Director David Cromer’s usage of the expert set is a master-class in staging. It’s almost filmic in the way he offers unexpected angles and points of view by shifting actors, whose performances are staggering across the board. Marcelle is the anchor of the piece and Betsy Aidem gives a smart, funny, deeply human performance. Francis Benhamou’s is hilarious and manic as Elodie, who has some of the wisest and perceptive text in the piece, which Benhamou delivers beautifully. Molly Ranson’s is all wide-eyed American as Molly, who is no push-over with definite opinions. Yair Ben-Dor as Daniel is a mass of sensitivity and courage in his refusal to take the easy path. As Charles, Jeff Seymour shines as the concerned, protective father who has first-hand experience of leaving a loved homeland rather than be killed. Ari Brand is heart-breaking as Lucien, a concentration camp survivor and Marcelle and Patrick’s paternal grandfather.

As the great-grandparents Irma and Adolphe, Nancy Robinette and Kenneth Tigar are incredibly believable as this older, longtime couple. In one of the plays best moments, they sit at the dining room table in their isolated apartment with Irma saying where she thinks their children are. Adolphe tells her that’s a fantasy and then proceeds to give her fantasy right back to her in a slightly different form. It’s such an act of love and compassion and so beautifully played it was almost too private to watch. How many times must they have had that conversation in order to survive?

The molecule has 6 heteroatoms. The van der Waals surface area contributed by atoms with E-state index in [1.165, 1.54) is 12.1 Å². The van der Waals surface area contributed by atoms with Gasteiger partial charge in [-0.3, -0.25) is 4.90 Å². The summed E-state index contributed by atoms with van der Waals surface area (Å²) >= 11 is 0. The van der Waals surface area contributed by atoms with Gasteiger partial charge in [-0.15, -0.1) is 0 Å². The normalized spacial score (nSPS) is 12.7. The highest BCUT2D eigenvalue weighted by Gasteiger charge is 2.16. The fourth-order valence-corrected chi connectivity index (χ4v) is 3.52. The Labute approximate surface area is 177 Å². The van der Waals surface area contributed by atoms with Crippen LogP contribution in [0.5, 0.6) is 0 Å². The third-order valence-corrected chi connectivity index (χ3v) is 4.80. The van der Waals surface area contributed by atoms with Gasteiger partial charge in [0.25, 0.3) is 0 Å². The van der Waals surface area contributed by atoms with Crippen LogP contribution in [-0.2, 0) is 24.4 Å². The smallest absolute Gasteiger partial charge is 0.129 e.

Molly Ranson, Jeff Seymour, and Yair Ben-Do

And essentially that’s the question of the play. How many times must atrocities happen? Must people flee? Must people feel unsafe? Must people refuse to understand each other? And the play does not answer these questions because it can’t. That’s left up to the audience. In a later scene, great-grandfather Adolphe explains that the reason the family sells pianos is because the piano gives people joy. And that’s what the world at that time (just after World War II) needs. With the elements of theater creation all in top form, Prayer for the French Republic at The Manhattan Theatre Club will give people joy as well. And reason to consider where our society is headed today. Which is just what theater should do for an audience. Exquisite.

photos © Matthew Murphy (2021)

Prayer for the French Republic
Manhattan Theater Club
New York City Center, Stage 1 (reviewed on January 28, 2022)
EXTENDED to March 27, 2022
for tickets, call 212-581-1212 or visit NY City Center,
or by visiting the Center box office (131 West 55th Street)